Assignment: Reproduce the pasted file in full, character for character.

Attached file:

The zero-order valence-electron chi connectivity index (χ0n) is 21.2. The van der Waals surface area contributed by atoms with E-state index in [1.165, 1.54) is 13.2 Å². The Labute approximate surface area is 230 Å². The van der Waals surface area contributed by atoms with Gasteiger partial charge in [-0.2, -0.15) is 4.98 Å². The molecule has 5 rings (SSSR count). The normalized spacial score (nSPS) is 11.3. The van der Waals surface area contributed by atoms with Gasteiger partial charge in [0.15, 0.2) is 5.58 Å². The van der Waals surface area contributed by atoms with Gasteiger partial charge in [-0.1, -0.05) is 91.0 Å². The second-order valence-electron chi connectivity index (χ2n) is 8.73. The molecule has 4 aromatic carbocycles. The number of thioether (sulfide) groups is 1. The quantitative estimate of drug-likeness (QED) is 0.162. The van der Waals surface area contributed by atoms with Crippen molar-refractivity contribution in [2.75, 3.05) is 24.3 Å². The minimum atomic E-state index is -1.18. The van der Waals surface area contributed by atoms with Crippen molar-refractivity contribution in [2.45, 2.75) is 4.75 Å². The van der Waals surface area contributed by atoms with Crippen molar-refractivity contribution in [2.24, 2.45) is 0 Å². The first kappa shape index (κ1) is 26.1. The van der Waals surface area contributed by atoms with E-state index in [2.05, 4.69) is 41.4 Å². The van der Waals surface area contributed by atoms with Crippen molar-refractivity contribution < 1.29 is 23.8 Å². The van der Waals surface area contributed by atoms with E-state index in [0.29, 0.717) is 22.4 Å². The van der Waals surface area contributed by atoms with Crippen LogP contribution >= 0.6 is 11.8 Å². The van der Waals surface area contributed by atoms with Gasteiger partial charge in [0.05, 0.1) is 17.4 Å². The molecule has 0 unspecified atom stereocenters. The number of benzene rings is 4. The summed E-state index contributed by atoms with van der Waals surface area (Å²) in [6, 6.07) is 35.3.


The zero-order valence-electron chi connectivity index (χ0n) is 21.2. The van der Waals surface area contributed by atoms with E-state index in [1.165, 1.54) is 13.2 Å². The Labute approximate surface area is 230 Å². The van der Waals surface area contributed by atoms with Gasteiger partial charge in [-0.2, -0.15) is 4.98 Å². The molecule has 5 rings (SSSR count). The normalized spacial score (nSPS) is 11.3. The van der Waals surface area contributed by atoms with Gasteiger partial charge in [0.15, 0.2) is 5.58 Å². The van der Waals surface area contributed by atoms with Gasteiger partial charge in [-0.1, -0.05) is 91.0 Å². The second-order valence-electron chi connectivity index (χ2n) is 8.73. The molecule has 4 aromatic carbocycles. The number of thioether (sulfide) groups is 1. The quantitative estimate of drug-likeness (QED) is 0.162. The van der Waals surface area contributed by atoms with Crippen molar-refractivity contribution in [2.75, 3.05) is 24.3 Å². The minimum atomic E-state index is -1.18. The van der Waals surface area contributed by atoms with Crippen molar-refractivity contribution in [2.45, 2.75) is 4.75 Å². The van der Waals surface area contributed by atoms with Crippen molar-refractivity contribution in [2.24, 2.45) is 0 Å². The first kappa shape index (κ1) is 26.1. The van der Waals surface area contributed by atoms with E-state index in [2.05, 4.69) is 41.4 Å². The van der Waals surface area contributed by atoms with Crippen molar-refractivity contribution < 1.29 is 23.8 Å². The van der Waals surface area contributed by atoms with E-state index in [0.29, 0.717) is 22.4 Å². The van der Waals surface area contributed by atoms with Crippen LogP contribution >= 0.6 is 11.8 Å². The van der Waals surface area contributed by atoms with Gasteiger partial charge in [0.05, 0.1) is 17.4 Å². The molecule has 0 unspecified atom stereocenters. The number of benzene rings is 4. The summed E-state index contributed by atoms with van der Waals surface area (Å²) in [6, 6.07) is 35.3.